Don’t be embarrassed to talk about your health. Start by talking to family members to find out which diseases run in your family. Use this family health history tool to keep track of what you learn. Share this information with your doctor.

Get screening tests to find diseases early.
Screenings are medical tests that check for diseases before you have symptoms. Screenings can help doctors find diseases early, when the diseases may be easier to treat.

Talk to your doctor if you have questions about your prostate.
The prostate is a small sex gland that makes fluid to carry sperm. It’s located below the bladder and in front of the rectum. Only males have a prostate.

Ask your doctor about taking aspirin every day.
If you are age 45 or older, taking aspirin every day could lower your risk of heart attack. Talk with your doctor about whether daily aspirin is right for you.

What about cost?
Many insurance plans, including Medicaid and Medicare, will cover the cost of recommended preventive services like screening tests and shots. Also, many preventive services are covered under theAffordable Care Act, the health care reform law passed in 2010.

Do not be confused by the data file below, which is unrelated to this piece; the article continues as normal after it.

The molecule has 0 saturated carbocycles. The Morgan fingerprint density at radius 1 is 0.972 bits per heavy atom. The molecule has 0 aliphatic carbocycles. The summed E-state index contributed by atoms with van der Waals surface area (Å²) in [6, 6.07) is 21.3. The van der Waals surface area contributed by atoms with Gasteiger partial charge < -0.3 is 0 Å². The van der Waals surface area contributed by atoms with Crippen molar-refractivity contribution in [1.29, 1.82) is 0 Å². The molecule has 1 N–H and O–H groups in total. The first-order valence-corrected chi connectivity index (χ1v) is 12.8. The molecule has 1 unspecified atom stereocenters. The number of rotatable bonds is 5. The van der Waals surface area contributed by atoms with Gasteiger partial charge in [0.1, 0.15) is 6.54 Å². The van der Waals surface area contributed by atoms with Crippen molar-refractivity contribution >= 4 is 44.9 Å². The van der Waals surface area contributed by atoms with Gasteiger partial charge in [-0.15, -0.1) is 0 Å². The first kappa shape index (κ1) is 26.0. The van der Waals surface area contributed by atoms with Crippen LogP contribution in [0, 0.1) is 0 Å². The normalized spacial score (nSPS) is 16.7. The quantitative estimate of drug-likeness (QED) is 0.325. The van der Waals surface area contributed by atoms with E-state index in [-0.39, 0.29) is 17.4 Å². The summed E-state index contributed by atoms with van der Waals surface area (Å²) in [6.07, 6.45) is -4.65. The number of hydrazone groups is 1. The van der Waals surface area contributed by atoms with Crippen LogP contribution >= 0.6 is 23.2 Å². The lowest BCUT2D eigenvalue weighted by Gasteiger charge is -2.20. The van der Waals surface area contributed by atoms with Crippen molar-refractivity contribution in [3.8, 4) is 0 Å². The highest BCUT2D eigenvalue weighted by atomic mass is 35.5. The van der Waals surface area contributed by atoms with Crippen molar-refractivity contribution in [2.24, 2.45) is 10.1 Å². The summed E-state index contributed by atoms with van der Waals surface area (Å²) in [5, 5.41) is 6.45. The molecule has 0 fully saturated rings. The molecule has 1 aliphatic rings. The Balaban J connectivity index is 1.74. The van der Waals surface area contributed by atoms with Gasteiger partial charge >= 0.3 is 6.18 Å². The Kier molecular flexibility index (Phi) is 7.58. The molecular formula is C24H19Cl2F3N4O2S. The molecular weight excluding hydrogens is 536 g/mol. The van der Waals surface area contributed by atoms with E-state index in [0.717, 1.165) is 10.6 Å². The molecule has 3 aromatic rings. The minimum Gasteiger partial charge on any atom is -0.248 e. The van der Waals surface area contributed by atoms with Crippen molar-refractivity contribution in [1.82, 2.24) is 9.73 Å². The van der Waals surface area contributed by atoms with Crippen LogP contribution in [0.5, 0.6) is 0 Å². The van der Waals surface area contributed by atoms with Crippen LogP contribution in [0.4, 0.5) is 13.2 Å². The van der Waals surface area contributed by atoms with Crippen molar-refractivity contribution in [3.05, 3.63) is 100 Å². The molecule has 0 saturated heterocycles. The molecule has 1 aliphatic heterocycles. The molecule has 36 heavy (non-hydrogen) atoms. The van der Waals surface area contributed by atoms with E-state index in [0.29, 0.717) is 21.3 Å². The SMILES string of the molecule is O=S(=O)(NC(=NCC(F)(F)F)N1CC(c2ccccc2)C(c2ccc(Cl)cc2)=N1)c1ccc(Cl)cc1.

Depending on your insurance plan, you may be able to get screenings and shots at no cost to you. Check with your insurance provider to find out what’s included in your plan.

You can still get health care even if you don’t have insurance. Find a health center near you and make an appointment.

Guide to Keeping Your Heart Healthy

By U.S. Department of Health and Human Services 5 years ago 4320 Views

The Basics

You can take steps today to lower your risk of heart disease and heart attack. Heart disease is the leading cause of death for both men and women in the United States.

To help prevent heart disease, you can:

  • Eat healthy and get active.
  • Watch your weight.
  • Quit smoking and stay away from secondhand smoke.
  • Control your cholesterol (“koh-LEHS-tuh-rahl”) and blood pressure.
  • If you drink alcohol, drink only in moderation.
  • Take steps to prevent type 2 diabetes.
  • Manage stress.

Am I at risk for heart disease?
You are at higher risk for heart disease if:

  • You are a woman over age 55
  • You are a man over age 45
  • Your father or brother had heart disease before age 55
  • Your mother or sister had heart disease before age 65

As you get older, your risk of heart disease and heart attacks increases. But the good news is that heart disease can be prevented.

What is heart disease?
When people talk about heart disease, they are usually talking about coronary heart disease (CHD). It’s also called coronary artery disease (CAD). This is the most common type of heart disease.